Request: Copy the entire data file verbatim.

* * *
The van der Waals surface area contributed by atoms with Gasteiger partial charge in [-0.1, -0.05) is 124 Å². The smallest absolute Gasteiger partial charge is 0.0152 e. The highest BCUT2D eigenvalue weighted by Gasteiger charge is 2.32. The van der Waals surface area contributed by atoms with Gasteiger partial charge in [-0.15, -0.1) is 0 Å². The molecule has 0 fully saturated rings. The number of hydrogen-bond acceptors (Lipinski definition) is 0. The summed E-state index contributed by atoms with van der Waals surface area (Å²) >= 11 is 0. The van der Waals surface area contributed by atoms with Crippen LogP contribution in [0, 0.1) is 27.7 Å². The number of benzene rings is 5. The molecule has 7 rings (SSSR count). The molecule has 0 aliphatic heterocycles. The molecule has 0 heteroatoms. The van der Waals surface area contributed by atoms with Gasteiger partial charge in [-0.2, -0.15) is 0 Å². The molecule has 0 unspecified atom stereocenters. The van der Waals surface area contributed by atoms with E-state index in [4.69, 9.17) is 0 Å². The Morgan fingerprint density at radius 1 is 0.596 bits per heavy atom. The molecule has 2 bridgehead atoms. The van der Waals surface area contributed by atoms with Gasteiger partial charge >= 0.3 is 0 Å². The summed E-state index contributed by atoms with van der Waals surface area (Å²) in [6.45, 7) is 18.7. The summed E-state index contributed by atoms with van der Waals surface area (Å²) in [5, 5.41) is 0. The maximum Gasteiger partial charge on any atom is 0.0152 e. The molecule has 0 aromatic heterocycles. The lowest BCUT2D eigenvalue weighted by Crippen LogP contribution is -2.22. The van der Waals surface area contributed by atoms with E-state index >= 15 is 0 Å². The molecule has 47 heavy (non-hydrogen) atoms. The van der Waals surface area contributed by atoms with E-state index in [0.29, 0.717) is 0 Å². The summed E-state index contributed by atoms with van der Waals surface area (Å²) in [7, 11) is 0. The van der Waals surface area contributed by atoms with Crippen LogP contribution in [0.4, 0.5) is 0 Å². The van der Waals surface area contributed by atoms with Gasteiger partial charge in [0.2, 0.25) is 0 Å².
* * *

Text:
The van der Waals surface area contributed by atoms with Gasteiger partial charge in [-0.1, -0.05) is 124 Å². The smallest absolute Gasteiger partial charge is 0.0152 e. The highest BCUT2D eigenvalue weighted by Gasteiger charge is 2.32. The van der Waals surface area contributed by atoms with Gasteiger partial charge in [-0.15, -0.1) is 0 Å². The molecule has 0 fully saturated rings. The number of hydrogen-bond acceptors (Lipinski definition) is 0. The summed E-state index contributed by atoms with van der Waals surface area (Å²) >= 11 is 0. The van der Waals surface area contributed by atoms with Crippen LogP contribution in [0, 0.1) is 27.7 Å². The number of benzene rings is 5. The molecule has 7 rings (SSSR count). The molecule has 0 aliphatic heterocycles. The molecule has 0 heteroatoms. The van der Waals surface area contributed by atoms with Gasteiger partial charge in [-0.2, -0.15) is 0 Å². The molecule has 0 unspecified atom stereocenters. The van der Waals surface area contributed by atoms with E-state index in [4.69, 9.17) is 0 Å². The Morgan fingerprint density at radius 1 is 0.596 bits per heavy atom. The molecule has 2 bridgehead atoms. The van der Waals surface area contributed by atoms with Gasteiger partial charge >= 0.3 is 0 Å². The summed E-state index contributed by atoms with van der Waals surface area (Å²) in [6.45, 7) is 18.7. The summed E-state index contributed by atoms with van der Waals surface area (Å²) in [5, 5.41) is 0. The maximum Gasteiger partial charge on any atom is 0.0152 e. The molecule has 0 aromatic heterocycles. The lowest BCUT2D eigenvalue weighted by Crippen LogP contribution is -2.22. The van der Waals surface area contributed by atoms with E-state index >= 15 is 0 Å². The molecule has 47 heavy (non-hydrogen) atoms. The van der Waals surface area contributed by atoms with E-state index in [0.29, 0.717) is 0 Å². The summed E-state index contributed by atoms with van der Waals surface area (Å²) in [7, 11) is 0. The van der Waals surface area contributed by atoms with Crippen LogP contribution in [0.4, 0.5) is 0 Å². The van der Waals surface area contributed by atoms with Gasteiger partial charge in [0.2, 0.25) is 0 Å².